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Video: Building the 1957 Corvette SS


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#1 Magoo

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Posted 26 April 2013 - 09:39

Here's one I know you folks will enjoy: old-timey flim-to-video showing the construction of the 1957 Corvette SS. Many interesting 1950s technical details -- giant inboard drum brakes, DeDion suspension, birdcage-ish frame, magnesium body panels and castings... the good stuff. Was set up by Duntov as a max funding, cutting edge effort, but then the AMA racing ban came just as the program got off the ground.



Video: Engineering the 1957 Corvette SS | Mac's Motor City Garage.com


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#2 Lee Nicolle

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Posted 27 April 2013 - 00:40

Very interesting, though not quite the truth! A 65lb alloy T10, no way they are closer to a 100lbs. And 9-1 compression because of the [very] long extractors. Again I doubt that. Also when they were fitting the diff it was an open wheeler, on a race car? They turned one drum and the other went the other way.
And as Mac says, the brakes were out of the date as the car was built
Did the car ever run with that perspex top? I doubt it would have been nice to drive,, or see out of.
The basic car though seems very trick for its day. I doubt the fuel injection would have been an asset on a racecar, doubtfull it even was on the road version. But race what you sell ofcourse.

#3 Magoo

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Posted 27 April 2013 - 11:54

While the film footage is priceless, as usual the narration is PR filler in places. The film's very first sentence: "The design and construction of a functional mechanism is akin to any scientific advancement." What? It's like the guy had writer's block and just started typing, then forgot to go back later and remove it.


Rochester mechanical fuel injection proved superior to carburetors for road racing.

#4 Canuck

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Posted 01 May 2013 - 16:15

Ah - the days when you could continue working while smoking instead of standing 15 feet outside the doors like a social pariah.

#5 Magoo

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Posted 02 May 2013 - 23:04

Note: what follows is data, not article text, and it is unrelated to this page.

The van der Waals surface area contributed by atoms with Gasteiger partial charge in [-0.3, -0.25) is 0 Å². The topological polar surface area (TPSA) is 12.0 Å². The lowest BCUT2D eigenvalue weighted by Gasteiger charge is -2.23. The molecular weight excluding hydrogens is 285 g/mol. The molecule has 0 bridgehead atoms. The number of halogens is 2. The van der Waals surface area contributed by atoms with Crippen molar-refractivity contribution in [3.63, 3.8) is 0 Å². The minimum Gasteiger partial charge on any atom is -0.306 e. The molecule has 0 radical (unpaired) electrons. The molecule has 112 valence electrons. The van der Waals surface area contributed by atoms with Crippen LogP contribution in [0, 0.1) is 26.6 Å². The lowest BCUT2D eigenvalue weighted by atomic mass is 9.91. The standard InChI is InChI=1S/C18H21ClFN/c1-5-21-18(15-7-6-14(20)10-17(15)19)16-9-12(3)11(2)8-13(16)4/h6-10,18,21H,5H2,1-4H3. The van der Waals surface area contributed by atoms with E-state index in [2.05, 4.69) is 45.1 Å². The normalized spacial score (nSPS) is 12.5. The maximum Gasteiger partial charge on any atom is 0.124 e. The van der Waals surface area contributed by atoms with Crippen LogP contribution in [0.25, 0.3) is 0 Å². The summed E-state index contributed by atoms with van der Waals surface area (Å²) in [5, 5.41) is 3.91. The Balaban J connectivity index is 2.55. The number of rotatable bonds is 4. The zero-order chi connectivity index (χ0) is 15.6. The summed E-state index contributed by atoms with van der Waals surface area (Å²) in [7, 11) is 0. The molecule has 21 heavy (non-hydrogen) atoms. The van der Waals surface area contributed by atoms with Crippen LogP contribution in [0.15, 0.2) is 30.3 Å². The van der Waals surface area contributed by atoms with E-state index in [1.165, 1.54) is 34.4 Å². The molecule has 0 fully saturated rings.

Ah - the days when you could continue working while smoking instead of standing 15 feet outside the doors like a social pariah.


Not that I am a big fan of smoking (not anymore, anyway) but I love all the Mad Men moments in these old films. Guys working on cars in shirts and ties, etc.

#6 Lee Nicolle

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Posted 02 May 2013 - 23:24

A bloke I know used a 8" bench grinder wearing a tie. Just about strangled himself but managed to hit the switch just before he lost his face! He has not worn a tie at work since!! He is a hands on manager who likes to play on the tools occasionally.

#7 Magoo

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Posted 03 May 2013 - 22:49

A bloke I know used a 8" bench grinder wearing a tie. Just about strangled himself but managed to hit the switch just before he lost his face! He has not worn a tie at work since!! He is a hands on manager who likes to play on the tools occasionally.


Got to tuck the necktie inside your shirt when using power tools.


#8 Lee Nicolle

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Posted 03 May 2013 - 23:15

As a person who wears ties, sometimes , for weddings and funerals I think they should be declared a noxious weed and be banned by governments world wide.
And they should be no where near power tools, ever.

#9 desmo

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Posted 04 May 2013 - 00:27

I won't do a clutch or brake job without my immaculate white lab coat. One must have standards.

#10 Lee Nicolle